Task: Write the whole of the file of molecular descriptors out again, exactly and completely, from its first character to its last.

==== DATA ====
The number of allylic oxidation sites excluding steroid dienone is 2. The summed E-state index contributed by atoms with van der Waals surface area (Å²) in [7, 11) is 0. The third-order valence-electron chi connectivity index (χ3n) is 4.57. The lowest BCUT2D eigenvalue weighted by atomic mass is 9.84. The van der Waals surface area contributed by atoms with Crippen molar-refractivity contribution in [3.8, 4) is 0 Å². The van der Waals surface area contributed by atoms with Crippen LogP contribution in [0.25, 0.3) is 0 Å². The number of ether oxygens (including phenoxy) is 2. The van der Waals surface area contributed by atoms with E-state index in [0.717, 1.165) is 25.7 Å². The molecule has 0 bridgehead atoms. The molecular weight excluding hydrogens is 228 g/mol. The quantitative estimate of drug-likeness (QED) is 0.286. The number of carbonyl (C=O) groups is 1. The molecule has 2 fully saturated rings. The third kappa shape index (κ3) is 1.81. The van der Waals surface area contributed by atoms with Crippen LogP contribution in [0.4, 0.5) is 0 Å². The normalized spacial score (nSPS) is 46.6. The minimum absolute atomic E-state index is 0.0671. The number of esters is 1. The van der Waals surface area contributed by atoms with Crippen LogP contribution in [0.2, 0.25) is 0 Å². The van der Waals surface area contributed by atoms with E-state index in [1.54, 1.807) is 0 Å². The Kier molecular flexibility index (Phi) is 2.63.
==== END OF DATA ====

The number of allylic oxidation sites excluding steroid dienone is 2. The summed E-state index contributed by atoms with van der Waals surface area (Å²) in [7, 11) is 0. The third-order valence-electron chi connectivity index (χ3n) is 4.57. The lowest BCUT2D eigenvalue weighted by atomic mass is 9.84. The van der Waals surface area contributed by atoms with Crippen molar-refractivity contribution in [3.8, 4) is 0 Å². The van der Waals surface area contributed by atoms with Crippen LogP contribution in [0.25, 0.3) is 0 Å². The number of ether oxygens (including phenoxy) is 2. The van der Waals surface area contributed by atoms with E-state index in [0.717, 1.165) is 25.7 Å². The molecule has 0 bridgehead atoms. The molecular weight excluding hydrogens is 228 g/mol. The quantitative estimate of drug-likeness (QED) is 0.286. The number of carbonyl (C=O) groups is 1. The molecule has 2 fully saturated rings. The third kappa shape index (κ3) is 1.81. The van der Waals surface area contributed by atoms with Crippen LogP contribution in [0.4, 0.5) is 0 Å². The normalized spacial score (nSPS) is 46.6. The minimum absolute atomic E-state index is 0.0671. The number of esters is 1. The van der Waals surface area contributed by atoms with Crippen LogP contribution in [0.2, 0.25) is 0 Å². The van der Waals surface area contributed by atoms with E-state index in [1.54, 1.807) is 0 Å². The Kier molecular flexibility index (Phi) is 2.63.